When the BBC asked me if I would participate in a debate panel on climate change, capitalism and democracy, I first panicked and then said yes. All I really wanted to do this week was finish up and (re)submit some research I started a long time ago. This research shows that, despite their massive growth, energy and carbon emissions cannot (statistically) explain improvements in international life expectancy. I call it the “carbon-development paradox.” But the 1.5degree IPCC report dropped, and life, research and plans all had to make way for a new, more urgent reality.
The BBC debate itself was fine, I guess. Unfortunately, because the public discourse has been so starved on this topic, especially considering its existential importance (i.e. the real and present threat it constitutes to hundreds of millions, if not billions, in the medium term, based on actions that are very much right now in our present ), we only were able to repeat basics, and scratch the surface.
So below are two questions I wish we had been asked, and my contributions as answers: is preventing climate change compatible with capitalism? And is preventing climate change compatible with democracy? Read on …
Is preventing climate breakdown compatible with capitalism?
This is a key question, apparently, because, in some polite circles, preventing planetary-scale, irreversible harm to ecosystems and humans can only be justified if we promise not to change the economic system that this harm arose from in the first place. Sydney Azari, an eco-socialist based in Los Angeles, as usual has the best pithy comment here:
The good news about the IPCC report is that the current form of capitalism will not exist by the end of the century. Whether that is due to planetary breakdown or a radical transformation of society is up to us.
Capitalism is a big word, and covers many different definitions. Kate Raworth wisely refuses to be drawn into debates on that word, because of the toxic combination of strong feelings and vague meaning, of which she distinguishes three:
1. “capitalism = market-based economy”.
2. “capitalism = separation of means of production from workers”
3. “capitalism = economy based on capital that seeks to accumulate endlessly.”
These are not all the same thing, but there are overlaps.
The third definition is the one that applies here, and we can sharpen it: our current capitalism is fossil-based, and fossil-fueled capitalism has made the companies that provide this fuel the most profitable in the history of humankind.
The fossil giants and their adjacent industries, such as automotive & aviation, represent our current capitalist system. Our infrastructure and cities are built for them, our markets function for them, our governments are in thrall to them.
Pushing fossil capitalism off the (emissions) cliff
The IPCC SR15 report, finally, clearly, shows that our emissions must go from 40-odd billion tonnes per year to zero within the next 20 years. Effectively, our emissions must fall off a cliff, and then keep falling. That cliff is utterly incompatible with the continued existence of fossil industries and their adjacent friends.
Never mind the usual greenwash PR, of Shell calling for more trees the day after the IPCC report was released: what we really need, of course, are fewer Shells. None at all, zero, nada, zip, to be precise.
And the simple fact that preventing climate breakdown is incompatible with the very existence of fossil companies means that taking climate change seriously means bringing down fossil capitalism, with its inbuilt drivers of accumulation, domination, exploitation and destruction. This monster cannot be tamed or reformed: it must be destroyed, so that the rest of us and the ecosystems we depend upon can live.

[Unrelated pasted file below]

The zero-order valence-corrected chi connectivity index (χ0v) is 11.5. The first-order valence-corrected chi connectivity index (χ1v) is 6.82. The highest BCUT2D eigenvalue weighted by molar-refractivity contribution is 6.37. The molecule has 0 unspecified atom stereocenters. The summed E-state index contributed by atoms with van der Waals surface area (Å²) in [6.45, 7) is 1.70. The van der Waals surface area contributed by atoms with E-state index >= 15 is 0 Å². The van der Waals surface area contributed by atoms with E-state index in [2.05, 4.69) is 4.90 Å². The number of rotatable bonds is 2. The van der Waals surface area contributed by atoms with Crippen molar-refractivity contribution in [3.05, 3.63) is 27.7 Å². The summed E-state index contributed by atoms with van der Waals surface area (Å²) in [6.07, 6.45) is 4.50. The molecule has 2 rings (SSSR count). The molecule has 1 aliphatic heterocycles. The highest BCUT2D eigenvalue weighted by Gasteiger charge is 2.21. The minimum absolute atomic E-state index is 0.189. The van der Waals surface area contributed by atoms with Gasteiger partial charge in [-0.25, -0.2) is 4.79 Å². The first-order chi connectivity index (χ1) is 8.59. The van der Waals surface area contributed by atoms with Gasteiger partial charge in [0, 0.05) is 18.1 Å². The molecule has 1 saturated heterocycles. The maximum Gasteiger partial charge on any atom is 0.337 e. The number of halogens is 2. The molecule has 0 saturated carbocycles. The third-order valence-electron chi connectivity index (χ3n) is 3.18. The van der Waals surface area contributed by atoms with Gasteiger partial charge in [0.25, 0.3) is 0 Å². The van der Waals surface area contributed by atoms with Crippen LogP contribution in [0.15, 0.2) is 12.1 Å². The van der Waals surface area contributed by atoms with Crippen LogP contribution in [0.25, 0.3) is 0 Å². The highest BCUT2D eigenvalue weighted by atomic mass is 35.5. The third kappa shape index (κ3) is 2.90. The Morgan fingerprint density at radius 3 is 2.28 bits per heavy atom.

Does this mean the end of all private enterprise and profit? Of course not. In fact, as multiple business sectors and organizations have realized, their futures align far better with sustainable pathways (i.e. non-Mad Max wasteland prospects). Predictably, their voices and positions have been drowned out by the vast sums of money and influence pushed by the oil, coal and gas barons. So ending fossil capitalism does not mean ending markets, private ownership or profit: however it does mean actively, consciously working to stop fossil companies cold.
New voices for clarity
Encouragingly, what used to be unspeakable (except by the fringe of usual Cassandras, those who see and speak only with principle, not worrying about their reputations in “polite” circles — I’m thinking of Kevin Anderson, Alice Larkin, Naomi Klein) is now finally said overtly: we need to do whatever it takes to stop fossil and adjacent industries, and thus bring emissions to zero. Deep down, everyone who knew the reality of climate change also knew this, but they found it convenient to politely hide that reality: I call it “hiding behind the market.” It would work like this: we’d have a model of the energy system and monetary costs of carbon and various technologies (renewable, electric…). Then to achieve a livable future, the model would have to crank up the carbon cost to a high level at a certain rate. This would then make the fossil industries’ products unprofitable, and they would go gently into that good night where the most-profitable-ever-mega-giant corporations go when their balance sheets turn red. Ok, I wasn’t able to help myself from editorializing there, but you get my point: this idea of carefully balanced markets, where you can just gently dial up the price of carbon past the point where you’ve put Exxon-Mobil, BP, Shell, Gazprom, Saudi-Aramco & Co. completely out of business, without them noticing or intervening in any way, is laughable. Markets only work like that in a nice model: in reality, the big bad (fossil) dogs do everything they can to keep the gentle fluffy (renewable and lower energy consumption) puppies out. There is a name for that in political economy: vested interests.
There has been a sea change of late, and though it is late, it is welcome. Scientists and economic commentators are no longer quietly “hiding behind the market”, and just advocating for high carbon prices or taxes or trading schemes: they are connecting the dots to where those prices, taxes and trading schemes need to go to be effective, and talking openly about the power of vested interests. Just a few recent quotes show how the new awareness of our urgent reality has made this clarity possible: